content in almonds is governed by fewer genes, or maybe just one). Ten
                      plus years per generation of oaks, so this is a long term project. Worth
                      it, though, in the end, and besides, even the less desireable acorns can
                      be eaten if they are leached first.

                      Tannins are indeed harmful in quantity, like anything else, and (though
                      I've not seen it myself) it is possible make yourself sick with too many
                      bitter acorns. Shuts down the digestive stystem, and hard on the kidneys
                      too. That unpleasant taste is a warning worth heeding. Yes, some dilute
                      tannin in your tea or your greens or whatever is fine, but those large
                      quantities of tannins are there precisely to prevent the all the acorns
                      from being eaten, whether by insects, pigs, or humans (otherwise, no
                      next generation of oak trees). So, whether by treating the acorns or
                      breeding the trees, you need to be eating a low tannin acorn meal to
                      stay healthy if you want to make it a staple in your diet.

                      Leaving the oak trees entirely to breed alone, without doing any
                      selection, could lead back to bitter acorns. The tannins are there
                      because they give the tree some advantage (or possibly they are there as
                      a side effect of something else that gives the tree a survival
                      advantage). Does this mean that the sweeter trees are the weaker trees?
                      Possibly.

                      I'll check some of my local native oaks (Q. garryana) for edible acorns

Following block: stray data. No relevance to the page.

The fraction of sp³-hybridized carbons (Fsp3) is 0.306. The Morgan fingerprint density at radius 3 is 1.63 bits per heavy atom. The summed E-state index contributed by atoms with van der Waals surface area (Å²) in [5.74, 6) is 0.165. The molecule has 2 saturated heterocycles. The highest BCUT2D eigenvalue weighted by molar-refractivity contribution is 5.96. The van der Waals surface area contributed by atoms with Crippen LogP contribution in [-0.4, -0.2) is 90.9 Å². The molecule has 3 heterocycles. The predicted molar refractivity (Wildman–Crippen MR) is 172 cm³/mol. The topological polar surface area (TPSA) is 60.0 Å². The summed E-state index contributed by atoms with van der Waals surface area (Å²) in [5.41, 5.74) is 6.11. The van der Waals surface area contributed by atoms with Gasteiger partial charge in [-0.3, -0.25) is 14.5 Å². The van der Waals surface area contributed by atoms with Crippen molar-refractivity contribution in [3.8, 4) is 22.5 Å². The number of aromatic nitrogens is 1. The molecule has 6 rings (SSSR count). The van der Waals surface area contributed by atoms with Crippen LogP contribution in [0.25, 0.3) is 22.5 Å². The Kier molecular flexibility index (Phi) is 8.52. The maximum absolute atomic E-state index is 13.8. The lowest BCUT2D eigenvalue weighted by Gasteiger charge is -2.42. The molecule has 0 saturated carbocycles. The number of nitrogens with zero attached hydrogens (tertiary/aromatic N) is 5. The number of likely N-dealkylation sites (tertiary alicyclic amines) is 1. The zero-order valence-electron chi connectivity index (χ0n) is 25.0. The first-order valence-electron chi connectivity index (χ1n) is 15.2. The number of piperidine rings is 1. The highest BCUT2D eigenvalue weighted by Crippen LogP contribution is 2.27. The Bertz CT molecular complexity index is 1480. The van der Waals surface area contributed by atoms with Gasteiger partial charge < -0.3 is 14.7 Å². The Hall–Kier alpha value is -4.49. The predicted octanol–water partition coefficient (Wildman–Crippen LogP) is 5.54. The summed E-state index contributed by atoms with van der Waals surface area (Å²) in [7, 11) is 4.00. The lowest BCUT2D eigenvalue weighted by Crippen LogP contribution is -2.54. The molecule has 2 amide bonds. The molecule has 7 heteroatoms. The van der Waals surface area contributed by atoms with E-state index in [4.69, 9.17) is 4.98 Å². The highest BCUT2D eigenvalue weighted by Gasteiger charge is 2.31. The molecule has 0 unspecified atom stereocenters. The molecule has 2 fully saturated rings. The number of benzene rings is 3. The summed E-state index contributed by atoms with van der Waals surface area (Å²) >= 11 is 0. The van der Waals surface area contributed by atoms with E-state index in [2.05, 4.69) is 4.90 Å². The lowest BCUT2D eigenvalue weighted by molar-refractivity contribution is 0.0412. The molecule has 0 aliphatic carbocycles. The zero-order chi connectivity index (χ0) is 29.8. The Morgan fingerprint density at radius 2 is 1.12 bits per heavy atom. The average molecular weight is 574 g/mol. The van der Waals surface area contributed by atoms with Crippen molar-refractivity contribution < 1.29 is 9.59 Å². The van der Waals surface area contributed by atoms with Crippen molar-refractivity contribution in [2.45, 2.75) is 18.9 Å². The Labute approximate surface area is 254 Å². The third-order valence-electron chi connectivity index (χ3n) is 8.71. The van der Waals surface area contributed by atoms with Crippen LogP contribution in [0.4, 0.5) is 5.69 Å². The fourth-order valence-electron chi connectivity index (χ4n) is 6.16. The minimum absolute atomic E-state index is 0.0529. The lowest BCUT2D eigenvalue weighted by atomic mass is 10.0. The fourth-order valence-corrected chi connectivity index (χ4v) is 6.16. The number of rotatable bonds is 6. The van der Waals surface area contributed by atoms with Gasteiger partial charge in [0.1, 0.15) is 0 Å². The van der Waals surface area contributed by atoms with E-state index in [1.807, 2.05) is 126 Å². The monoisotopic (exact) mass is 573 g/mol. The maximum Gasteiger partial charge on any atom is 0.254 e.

again, and if I find something interesting I'll let you all know
                      (Jean-Claude, have you sampled any? there should be some in your area as
                      well). Perhaps there are some better trees (better, that is, from the
                      point of view of a human). Oaks are only a part of the climax forest in
                      these parts, and a small one, so the sample size is small. Perhaps some
                      Q. ilex imports will be necessary for a starting point instead;
                      according to reference books they will grow here.

                      I have another idea towards edible forests, but it belongs in another
                      post.

                      Stephen





                      Yahoo! Groups Links

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                    • Ingrid Bauer/Jean-Claude Catry
                      (Jean-Claude, have you sampled any? there should be some in your area as well). yes just once because i eat only raw foods and assume they will be too
                      Message 10 of 14 , Dec 24, 2003
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                        (Jean-Claude, have you sampled any? there should be some in your area as
                        well). \
                        yes just once because i eat only raw foods and assume they will be too bitter as the one i tried was . But yes we manage to save may be the biggest stand of oak trees in bc from developpers . it is now an ecological reserve .

                        if you want pictures of old ones see . i am the one sitting in their mossy fork.
                        http://www.rdcraig.com/bigtrees/GOak2.HTM
                        http://www.rdcraig.com/bigtrees/GOak1.HTM
                        i have one tree on my property that is starting to be taken over by firs .i planted few more .
                        the fruit is small in comparaison of the fruits of oak in France .
                        i had the view on my previous land to plant acorns chestnut and other nuts to have wild boars underneath .

                        jean-claude